6675 Highway 15
Seeleys Bay, ON K0H 2N0

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Wollastonite at work in a Tropical No-Till System

Surface application of limestone and calcium-magnesium silicate in a tropical no-tillage system

Research paper summary
Although lime is currently the most commonly applied material for soil acidity correction in Brazil, calcium- magnesium silicate application may efficiently replace this source due to its higher solubility and silicon supply, which is beneficial for plant development. This study aimed to evaluate the efficiency of surface liming and silicate application on soil chemical attributes as well as soybean and maize nutrition, yield components, and grain yield. The experiment was conducted in a Rhodic Hapludox in Botucatu-SP, Brazil. After 18 months Ca-Mg silicate corrected soil acidity up to 0.60 m and increased exchangeable base levels up to 0.40 m. Silicate increased silicon concentrations in plant tissues in both crops as well as phosphorus in soybean. The application of both sources increased calcium and magnesium concentrations as well as yield components and yield grains of soybean and maize. Soil acidity correction improved the efficiency of fertilizers applied for grain production.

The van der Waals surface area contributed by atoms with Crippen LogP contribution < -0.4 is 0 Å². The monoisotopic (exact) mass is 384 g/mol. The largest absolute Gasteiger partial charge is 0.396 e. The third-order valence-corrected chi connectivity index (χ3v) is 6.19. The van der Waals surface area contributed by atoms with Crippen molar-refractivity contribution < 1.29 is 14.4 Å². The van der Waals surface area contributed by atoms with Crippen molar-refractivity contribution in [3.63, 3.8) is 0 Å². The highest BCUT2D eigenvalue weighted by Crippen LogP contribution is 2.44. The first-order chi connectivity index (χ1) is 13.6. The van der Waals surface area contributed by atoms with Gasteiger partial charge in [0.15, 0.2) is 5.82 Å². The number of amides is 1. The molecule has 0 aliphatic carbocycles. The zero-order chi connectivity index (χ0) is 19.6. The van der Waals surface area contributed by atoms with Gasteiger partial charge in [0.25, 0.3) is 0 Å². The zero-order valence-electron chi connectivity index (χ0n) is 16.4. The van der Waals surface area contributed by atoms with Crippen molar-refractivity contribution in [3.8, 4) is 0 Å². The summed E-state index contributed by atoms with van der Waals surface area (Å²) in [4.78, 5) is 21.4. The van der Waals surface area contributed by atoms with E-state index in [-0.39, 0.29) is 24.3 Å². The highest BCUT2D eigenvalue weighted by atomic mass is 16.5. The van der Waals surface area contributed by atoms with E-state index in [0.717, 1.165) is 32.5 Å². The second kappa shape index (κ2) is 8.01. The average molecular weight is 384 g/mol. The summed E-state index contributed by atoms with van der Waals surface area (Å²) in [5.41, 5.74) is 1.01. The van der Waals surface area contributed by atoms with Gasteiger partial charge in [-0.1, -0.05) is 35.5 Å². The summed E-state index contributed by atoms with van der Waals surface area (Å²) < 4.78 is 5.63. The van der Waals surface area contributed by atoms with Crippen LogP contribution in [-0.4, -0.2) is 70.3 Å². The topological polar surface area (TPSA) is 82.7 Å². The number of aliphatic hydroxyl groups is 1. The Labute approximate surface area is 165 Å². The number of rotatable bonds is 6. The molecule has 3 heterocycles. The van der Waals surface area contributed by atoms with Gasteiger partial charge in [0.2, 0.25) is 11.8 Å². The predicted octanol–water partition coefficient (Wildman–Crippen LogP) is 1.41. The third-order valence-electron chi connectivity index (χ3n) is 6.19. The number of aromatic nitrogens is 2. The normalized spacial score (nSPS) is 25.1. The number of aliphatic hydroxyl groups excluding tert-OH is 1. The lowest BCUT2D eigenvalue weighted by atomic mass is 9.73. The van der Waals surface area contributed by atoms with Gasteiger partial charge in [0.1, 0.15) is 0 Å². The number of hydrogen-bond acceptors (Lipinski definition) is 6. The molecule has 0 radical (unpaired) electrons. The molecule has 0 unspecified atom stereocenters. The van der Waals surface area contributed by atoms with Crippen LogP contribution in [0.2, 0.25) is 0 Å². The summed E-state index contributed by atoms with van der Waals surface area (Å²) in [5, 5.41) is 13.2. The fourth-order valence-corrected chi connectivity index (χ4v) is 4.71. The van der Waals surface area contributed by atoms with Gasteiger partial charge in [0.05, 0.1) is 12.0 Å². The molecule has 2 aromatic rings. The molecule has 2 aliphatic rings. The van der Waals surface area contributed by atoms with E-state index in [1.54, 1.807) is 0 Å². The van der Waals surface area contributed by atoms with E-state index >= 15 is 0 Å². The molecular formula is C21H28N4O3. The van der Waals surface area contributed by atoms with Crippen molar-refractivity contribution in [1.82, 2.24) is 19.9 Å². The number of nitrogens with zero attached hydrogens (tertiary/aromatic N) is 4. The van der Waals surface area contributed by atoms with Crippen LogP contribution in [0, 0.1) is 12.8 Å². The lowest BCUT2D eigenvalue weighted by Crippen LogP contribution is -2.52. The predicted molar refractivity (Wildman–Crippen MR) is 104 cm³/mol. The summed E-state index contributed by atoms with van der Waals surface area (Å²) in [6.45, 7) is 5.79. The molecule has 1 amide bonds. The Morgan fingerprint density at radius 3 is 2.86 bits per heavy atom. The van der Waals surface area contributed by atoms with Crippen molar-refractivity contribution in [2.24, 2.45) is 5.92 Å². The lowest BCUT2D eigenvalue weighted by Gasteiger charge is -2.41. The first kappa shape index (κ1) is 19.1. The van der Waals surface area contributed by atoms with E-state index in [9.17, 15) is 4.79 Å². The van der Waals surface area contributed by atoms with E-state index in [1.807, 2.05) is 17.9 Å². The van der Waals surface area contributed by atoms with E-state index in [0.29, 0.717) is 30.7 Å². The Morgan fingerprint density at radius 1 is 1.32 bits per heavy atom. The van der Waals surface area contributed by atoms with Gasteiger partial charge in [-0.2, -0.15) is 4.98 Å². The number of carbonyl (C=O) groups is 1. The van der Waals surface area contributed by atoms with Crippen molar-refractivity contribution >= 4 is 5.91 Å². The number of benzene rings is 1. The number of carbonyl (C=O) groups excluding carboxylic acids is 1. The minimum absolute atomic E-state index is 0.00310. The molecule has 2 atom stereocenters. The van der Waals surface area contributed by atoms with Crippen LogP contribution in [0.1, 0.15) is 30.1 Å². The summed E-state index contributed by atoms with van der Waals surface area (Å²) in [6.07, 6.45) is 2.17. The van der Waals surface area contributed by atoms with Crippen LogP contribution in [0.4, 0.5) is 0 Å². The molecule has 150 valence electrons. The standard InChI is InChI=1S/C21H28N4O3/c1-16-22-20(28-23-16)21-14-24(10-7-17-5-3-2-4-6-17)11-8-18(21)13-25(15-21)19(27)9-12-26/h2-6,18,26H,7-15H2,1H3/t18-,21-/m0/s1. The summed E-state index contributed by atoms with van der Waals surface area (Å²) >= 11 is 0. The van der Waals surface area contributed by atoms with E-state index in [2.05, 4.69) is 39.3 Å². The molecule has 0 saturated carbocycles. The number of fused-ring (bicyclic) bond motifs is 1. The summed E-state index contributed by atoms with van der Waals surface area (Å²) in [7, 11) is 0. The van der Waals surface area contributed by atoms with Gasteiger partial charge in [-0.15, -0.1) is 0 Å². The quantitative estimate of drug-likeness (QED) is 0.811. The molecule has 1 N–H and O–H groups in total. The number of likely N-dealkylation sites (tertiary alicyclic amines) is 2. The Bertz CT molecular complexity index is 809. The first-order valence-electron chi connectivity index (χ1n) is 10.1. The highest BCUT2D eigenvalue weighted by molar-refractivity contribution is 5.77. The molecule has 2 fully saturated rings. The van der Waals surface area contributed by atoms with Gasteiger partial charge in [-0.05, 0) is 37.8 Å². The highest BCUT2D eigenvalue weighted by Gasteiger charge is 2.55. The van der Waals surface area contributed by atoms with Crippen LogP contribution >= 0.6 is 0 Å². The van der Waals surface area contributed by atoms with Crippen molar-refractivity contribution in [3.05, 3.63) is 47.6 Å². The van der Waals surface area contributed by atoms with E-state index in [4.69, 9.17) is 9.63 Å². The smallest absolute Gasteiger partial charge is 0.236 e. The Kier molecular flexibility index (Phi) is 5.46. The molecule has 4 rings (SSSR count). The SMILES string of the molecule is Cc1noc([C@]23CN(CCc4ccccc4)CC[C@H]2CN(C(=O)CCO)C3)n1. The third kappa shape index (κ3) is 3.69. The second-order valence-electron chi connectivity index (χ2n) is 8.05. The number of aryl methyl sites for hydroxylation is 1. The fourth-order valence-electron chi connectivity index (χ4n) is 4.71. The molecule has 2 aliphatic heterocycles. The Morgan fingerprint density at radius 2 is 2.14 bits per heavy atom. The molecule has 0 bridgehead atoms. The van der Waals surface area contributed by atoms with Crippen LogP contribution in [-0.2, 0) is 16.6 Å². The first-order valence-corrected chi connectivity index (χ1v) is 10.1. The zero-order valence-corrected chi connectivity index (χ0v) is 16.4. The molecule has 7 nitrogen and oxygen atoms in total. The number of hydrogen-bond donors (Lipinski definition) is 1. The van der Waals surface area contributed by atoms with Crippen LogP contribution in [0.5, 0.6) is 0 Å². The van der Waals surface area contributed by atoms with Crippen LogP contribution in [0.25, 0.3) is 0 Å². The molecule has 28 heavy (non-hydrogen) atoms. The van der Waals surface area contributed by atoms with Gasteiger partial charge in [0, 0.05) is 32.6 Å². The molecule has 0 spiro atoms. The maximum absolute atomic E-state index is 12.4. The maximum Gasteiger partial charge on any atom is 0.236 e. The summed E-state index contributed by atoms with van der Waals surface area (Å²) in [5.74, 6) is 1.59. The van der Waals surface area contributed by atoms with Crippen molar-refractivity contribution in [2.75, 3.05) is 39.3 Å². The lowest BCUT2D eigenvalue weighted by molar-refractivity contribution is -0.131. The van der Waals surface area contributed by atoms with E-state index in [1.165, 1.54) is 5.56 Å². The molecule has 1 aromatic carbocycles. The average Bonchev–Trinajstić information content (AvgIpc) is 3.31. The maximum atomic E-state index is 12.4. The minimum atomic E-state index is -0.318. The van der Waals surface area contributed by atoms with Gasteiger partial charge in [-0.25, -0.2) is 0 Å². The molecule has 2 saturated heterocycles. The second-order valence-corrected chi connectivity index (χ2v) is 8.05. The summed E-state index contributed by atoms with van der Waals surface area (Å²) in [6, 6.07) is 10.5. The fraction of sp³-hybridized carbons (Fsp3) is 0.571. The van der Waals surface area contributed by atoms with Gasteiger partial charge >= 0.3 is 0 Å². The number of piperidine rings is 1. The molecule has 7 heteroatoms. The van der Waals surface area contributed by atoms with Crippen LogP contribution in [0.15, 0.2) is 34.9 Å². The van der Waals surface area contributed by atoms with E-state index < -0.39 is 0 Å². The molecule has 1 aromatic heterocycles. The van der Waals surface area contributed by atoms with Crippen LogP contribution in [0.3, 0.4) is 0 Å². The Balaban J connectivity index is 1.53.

Read the full abstract and paper: Surface application of limestone and calcium-magnesium silicate in a tropical no-tillage system.pdf

New Ontario based research on the carbon dioxide sequestering power of Wollastonite

Canadian Wollastonite is a partner in this project lead by Emily Chiang in the School of Environment at the University of Guelph. The potential of Canadian Wollastonite to have a positive impact on our environment and improve agricultural crop quality is fascinating and we look forward to supporting this research as it moves forward.

Carbon-sequestering fertilizers for augmented carbon storage capacity of agricultural soils